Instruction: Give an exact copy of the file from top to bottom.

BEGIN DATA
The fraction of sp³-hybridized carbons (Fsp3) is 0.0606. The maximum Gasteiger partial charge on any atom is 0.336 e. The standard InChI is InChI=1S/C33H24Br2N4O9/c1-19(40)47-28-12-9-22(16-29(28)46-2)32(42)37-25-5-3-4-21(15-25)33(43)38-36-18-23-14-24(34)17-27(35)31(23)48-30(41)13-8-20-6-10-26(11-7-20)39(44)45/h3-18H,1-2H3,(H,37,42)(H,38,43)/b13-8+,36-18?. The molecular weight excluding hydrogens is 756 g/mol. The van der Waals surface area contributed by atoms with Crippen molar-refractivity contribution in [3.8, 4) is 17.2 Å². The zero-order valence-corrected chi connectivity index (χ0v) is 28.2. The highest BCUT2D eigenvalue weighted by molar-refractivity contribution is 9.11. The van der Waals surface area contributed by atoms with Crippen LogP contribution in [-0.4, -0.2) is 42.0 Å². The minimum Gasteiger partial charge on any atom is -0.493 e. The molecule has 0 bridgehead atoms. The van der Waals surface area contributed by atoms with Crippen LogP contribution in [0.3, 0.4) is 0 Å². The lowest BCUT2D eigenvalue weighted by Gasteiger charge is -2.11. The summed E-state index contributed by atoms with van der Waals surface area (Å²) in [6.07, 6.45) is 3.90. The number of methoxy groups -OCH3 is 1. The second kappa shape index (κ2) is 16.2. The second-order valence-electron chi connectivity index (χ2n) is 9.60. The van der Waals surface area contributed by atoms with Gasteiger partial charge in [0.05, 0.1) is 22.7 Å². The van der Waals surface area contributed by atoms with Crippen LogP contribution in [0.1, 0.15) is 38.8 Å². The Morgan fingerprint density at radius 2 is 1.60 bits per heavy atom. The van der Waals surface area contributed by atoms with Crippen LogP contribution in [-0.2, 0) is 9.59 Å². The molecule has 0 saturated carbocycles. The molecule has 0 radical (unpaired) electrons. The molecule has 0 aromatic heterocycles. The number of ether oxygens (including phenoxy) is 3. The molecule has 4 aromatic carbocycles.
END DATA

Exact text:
The fraction of sp³-hybridized carbons (Fsp3) is 0.0606. The maximum Gasteiger partial charge on any atom is 0.336 e. The standard InChI is InChI=1S/C33H24Br2N4O9/c1-19(40)47-28-12-9-22(16-29(28)46-2)32(42)37-25-5-3-4-21(15-25)33(43)38-36-18-23-14-24(34)17-27(35)31(23)48-30(41)13-8-20-6-10-26(11-7-20)39(44)45/h3-18H,1-2H3,(H,37,42)(H,38,43)/b13-8+,36-18?. The molecular weight excluding hydrogens is 756 g/mol. The van der Waals surface area contributed by atoms with Crippen molar-refractivity contribution in [3.8, 4) is 17.2 Å². The zero-order valence-corrected chi connectivity index (χ0v) is 28.2. The highest BCUT2D eigenvalue weighted by molar-refractivity contribution is 9.11. The van der Waals surface area contributed by atoms with Crippen LogP contribution in [-0.4, -0.2) is 42.0 Å². The minimum Gasteiger partial charge on any atom is -0.493 e. The molecule has 0 bridgehead atoms. The van der Waals surface area contributed by atoms with Crippen LogP contribution in [0.3, 0.4) is 0 Å². The lowest BCUT2D eigenvalue weighted by Gasteiger charge is -2.11. The summed E-state index contributed by atoms with van der Waals surface area (Å²) in [6.07, 6.45) is 3.90. The number of methoxy groups -OCH3 is 1. The second kappa shape index (κ2) is 16.2. The second-order valence-electron chi connectivity index (χ2n) is 9.60. The van der Waals surface area contributed by atoms with Gasteiger partial charge in [0.05, 0.1) is 22.7 Å². The van der Waals surface area contributed by atoms with Crippen LogP contribution in [0.1, 0.15) is 38.8 Å². The Morgan fingerprint density at radius 2 is 1.60 bits per heavy atom. The van der Waals surface area contributed by atoms with Crippen LogP contribution in [-0.2, 0) is 9.59 Å². The molecule has 0 saturated carbocycles. The molecule has 0 radical (unpaired) electrons. The molecule has 0 aromatic heterocycles. The number of ether oxygens (including phenoxy) is 3. The molecule has 4 aromatic carbocycles.